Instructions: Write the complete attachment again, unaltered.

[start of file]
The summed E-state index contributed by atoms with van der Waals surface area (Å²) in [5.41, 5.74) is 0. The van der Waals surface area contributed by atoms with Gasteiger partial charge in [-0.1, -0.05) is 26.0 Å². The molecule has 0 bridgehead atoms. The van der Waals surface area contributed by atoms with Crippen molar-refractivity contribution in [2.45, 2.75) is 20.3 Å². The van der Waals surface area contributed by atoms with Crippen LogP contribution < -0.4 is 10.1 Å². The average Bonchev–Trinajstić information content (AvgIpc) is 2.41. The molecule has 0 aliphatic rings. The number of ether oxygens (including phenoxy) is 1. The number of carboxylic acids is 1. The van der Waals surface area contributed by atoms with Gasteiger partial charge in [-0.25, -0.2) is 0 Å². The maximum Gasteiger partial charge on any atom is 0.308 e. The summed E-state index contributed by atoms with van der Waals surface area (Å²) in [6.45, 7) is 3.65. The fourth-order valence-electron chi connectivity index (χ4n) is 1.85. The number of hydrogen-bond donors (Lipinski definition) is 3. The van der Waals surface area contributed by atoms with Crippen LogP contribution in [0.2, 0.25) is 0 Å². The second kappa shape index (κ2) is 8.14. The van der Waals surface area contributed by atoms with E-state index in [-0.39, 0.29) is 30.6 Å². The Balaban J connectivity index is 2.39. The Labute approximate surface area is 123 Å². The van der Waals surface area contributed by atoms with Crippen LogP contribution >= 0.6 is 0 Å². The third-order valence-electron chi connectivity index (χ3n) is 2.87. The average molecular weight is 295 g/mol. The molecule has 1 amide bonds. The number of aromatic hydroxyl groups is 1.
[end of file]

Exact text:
The summed E-state index contributed by atoms with van der Waals surface area (Å²) in [5.41, 5.74) is 0. The van der Waals surface area contributed by atoms with Gasteiger partial charge in [-0.1, -0.05) is 26.0 Å². The molecule has 0 bridgehead atoms. The van der Waals surface area contributed by atoms with Crippen molar-refractivity contribution in [2.45, 2.75) is 20.3 Å². The van der Waals surface area contributed by atoms with Crippen LogP contribution < -0.4 is 10.1 Å². The average Bonchev–Trinajstić information content (AvgIpc) is 2.41. The molecule has 0 aliphatic rings. The number of ether oxygens (including phenoxy) is 1. The number of carboxylic acids is 1. The van der Waals surface area contributed by atoms with Gasteiger partial charge in [-0.25, -0.2) is 0 Å². The maximum Gasteiger partial charge on any atom is 0.308 e. The summed E-state index contributed by atoms with van der Waals surface area (Å²) in [6.45, 7) is 3.65. The fourth-order valence-electron chi connectivity index (χ4n) is 1.85. The number of hydrogen-bond donors (Lipinski definition) is 3. The van der Waals surface area contributed by atoms with Crippen LogP contribution in [0.2, 0.25) is 0 Å². The second kappa shape index (κ2) is 8.14. The van der Waals surface area contributed by atoms with E-state index in [-0.39, 0.29) is 30.6 Å². The Balaban J connectivity index is 2.39. The Labute approximate surface area is 123 Å². The van der Waals surface area contributed by atoms with Crippen LogP contribution >= 0.6 is 0 Å². The third-order valence-electron chi connectivity index (χ3n) is 2.87. The average molecular weight is 295 g/mol. The molecule has 1 amide bonds. The number of aromatic hydroxyl groups is 1.